Sunday, 9 September 2012

The sins of the father

Can you blame a child for its parent’s crimes? Certain faith traditions say you can, common sense on the other hand says this is cruel, nasty and offensive. Just because someone’s Mum or Dad was no good, we don’t punish the kid for that.

What about in business? Can we blame one part of an organisation for crimes committed by another part? Can we blame a local branch for bad things done by Headquarters? Can we blame the organisation in one country for the misconduct of its parent company in another country?

Can we, for instance, hold Barclays Bank in Botswana responsible for bad things their parent company did in London? As you may recall Barclays in the UK was caught manipulating the “Libor” rate, the interest rate that banks use when they lend each other money. Internal emails emerged clearly proving that the guilty employees had done this knowingly, that many senior staff knew about it and that everyone concerned knew that what they were doing was wrong. The scandal was uncovered by the press and the UK banking regulators went in, investigated and fined Barclays a massive £290 million. Barclays’ CEO in London, Bob Diamond, was forced to resign and Barclays’ reputation took a major knocking.

So are we entitled to hold our part of Barclays responsible for the crimes of the British part? Would we be morally entitled to close our accounts or at least not to open new ones with the bank as a result? Would we be entitled to think less of them here?

Let’s think of another example. The UK division of a G4S, the global security services company we all know, is thought by many to have been massively incompetent during it’s preparation for the recent Olympic Games. Rather than offering the 10,400 trained security guards that they had promised the organisers to protect the Games, they eventually could offer no more than 8,000, forcing the British Government to mobilize their already hard-stretched Army to step in and cover the gap left by G4S. The British people, and every one else who visited the Games, was shocked at the uselessness of the security company, particularly when the Chief Executive of the company was dragged, kicking and screaming (metaphorically) to give evidence before the British Parliament and to explain his company’s failure. Luckily the Olympics Games were a remarkable success but that was no thanks to G4S getting things so badly wrong.

The effect of this on G4S in the UK was devastating. According to the Financial Times:
“G4S has been forced to reveal that its UK pipeline fell from £760m to £565m in the three months that the Olympics fiasco dominated headlines”. The FT also reported that the company “was left nursing a 60 per cent fall in half-year pre-tax profits as the trophy contract became a bruising liability.”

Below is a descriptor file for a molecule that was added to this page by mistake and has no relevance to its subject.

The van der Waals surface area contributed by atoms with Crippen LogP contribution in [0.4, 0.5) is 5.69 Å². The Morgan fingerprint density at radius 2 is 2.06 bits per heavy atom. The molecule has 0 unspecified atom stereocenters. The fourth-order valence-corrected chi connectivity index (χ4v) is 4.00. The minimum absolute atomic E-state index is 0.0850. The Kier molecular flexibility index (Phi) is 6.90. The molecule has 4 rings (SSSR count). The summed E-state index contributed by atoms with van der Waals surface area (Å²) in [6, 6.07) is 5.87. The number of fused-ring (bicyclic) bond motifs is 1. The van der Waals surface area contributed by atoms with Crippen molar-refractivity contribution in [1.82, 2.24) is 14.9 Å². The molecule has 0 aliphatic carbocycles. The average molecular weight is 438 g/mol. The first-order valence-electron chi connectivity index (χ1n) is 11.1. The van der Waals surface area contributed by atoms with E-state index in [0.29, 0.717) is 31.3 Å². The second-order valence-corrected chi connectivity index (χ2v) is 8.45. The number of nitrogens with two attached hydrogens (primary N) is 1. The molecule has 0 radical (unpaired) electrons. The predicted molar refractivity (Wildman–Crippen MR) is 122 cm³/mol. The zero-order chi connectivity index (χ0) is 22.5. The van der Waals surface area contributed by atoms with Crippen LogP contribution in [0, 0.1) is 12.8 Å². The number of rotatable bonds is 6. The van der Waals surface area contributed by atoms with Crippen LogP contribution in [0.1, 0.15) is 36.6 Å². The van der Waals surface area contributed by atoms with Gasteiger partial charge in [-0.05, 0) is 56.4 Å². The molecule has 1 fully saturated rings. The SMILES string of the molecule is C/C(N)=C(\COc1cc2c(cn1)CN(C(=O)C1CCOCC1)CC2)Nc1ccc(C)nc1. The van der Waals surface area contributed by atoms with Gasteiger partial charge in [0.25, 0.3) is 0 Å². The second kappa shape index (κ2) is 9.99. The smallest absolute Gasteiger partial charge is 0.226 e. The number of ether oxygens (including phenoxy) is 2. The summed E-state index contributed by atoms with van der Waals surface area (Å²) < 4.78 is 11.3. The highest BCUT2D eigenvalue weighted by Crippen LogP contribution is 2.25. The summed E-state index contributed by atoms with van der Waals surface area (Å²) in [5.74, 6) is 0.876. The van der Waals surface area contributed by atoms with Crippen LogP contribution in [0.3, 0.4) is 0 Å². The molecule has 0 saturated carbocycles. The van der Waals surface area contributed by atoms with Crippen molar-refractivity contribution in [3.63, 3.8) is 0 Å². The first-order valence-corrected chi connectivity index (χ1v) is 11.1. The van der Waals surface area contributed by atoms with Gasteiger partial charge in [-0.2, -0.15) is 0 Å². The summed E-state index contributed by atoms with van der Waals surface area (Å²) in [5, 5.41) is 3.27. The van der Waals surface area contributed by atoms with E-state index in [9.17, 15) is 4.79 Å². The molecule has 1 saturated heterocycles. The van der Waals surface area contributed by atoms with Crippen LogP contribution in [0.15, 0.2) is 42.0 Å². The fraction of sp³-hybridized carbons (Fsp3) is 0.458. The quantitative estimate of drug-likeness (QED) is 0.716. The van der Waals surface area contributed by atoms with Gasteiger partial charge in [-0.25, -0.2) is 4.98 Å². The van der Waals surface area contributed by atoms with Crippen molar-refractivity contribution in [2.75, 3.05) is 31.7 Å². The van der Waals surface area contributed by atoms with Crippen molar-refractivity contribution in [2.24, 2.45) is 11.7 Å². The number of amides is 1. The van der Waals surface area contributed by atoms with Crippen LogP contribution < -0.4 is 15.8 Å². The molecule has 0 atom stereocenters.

But this was all in the UK, surely? What does it have to do with us in Botswana? Anything at all?

The G4S situation in the UK isn’t likely to affect them in Botswana I suspect. Certainly their CEO, Nick Buckles, said that:
“Outside of the UK, we think it will make little difference to underlying performance”
But what about their reputation? Are we entitled to judge either company differently in Botswana based on their conduct elsewhere?

I think it depends. If a problem happens in a far-flung country that has no connection to Botswana I think it would be unreasonable to judge them here. But the thing that links both Barclays and G4S in Botswana is that they both report to London, directly or indirectly. London is in charge.

I’m not suggesting that in either case there’s any link between the conduct of London and their behaviour in Botswana. Of course there isn’t. However I think we ARE entitled to ask questions about the culture and ethos set by Head Office that might affect our local operations. If it’s safe to assume that both the Libor rate fixing and the Olympics security fiasco were just aberrations, that they were caused by “rogue traders” who were acting in defiance or ignorance of managerial control then it’s OK. However, if these problems were caused, or just permitted, by something rotten in the culture of the organisations then I think we’re entitled to draw our own conclusions.

I think it’s also perfectly reasonable to choose a company based on personal preference. If you just don’t like a particular company you’re free to exercise that preference. I have a fondness for Apple, Virgin Atlantic and Swatch and will choose their products over those of the competition, all things being equal. There are also companies who I just don’t like, either because they continued to operate in South Africa during the apartheid years, because they have a history of bigotry or have made dubious business decisions. I’m free to avoid those companies if I want, just as you’re free to exercise your preferences as well, whether they’re positive or negative.

That’s one of the reasons companies have to manage problems really, really well. Barclays and G4S should really be undertaking a major public relations exercise, trying to address the negative perception people around the world now have regarding them. They need to be doing their best to persuade us all that they’ve seen the error of their corporate ways, are now reformed characters and can be trusted in future. Then we can all make a decision based on the perception they create.

But are they doing this? I haven’t seen it yet.

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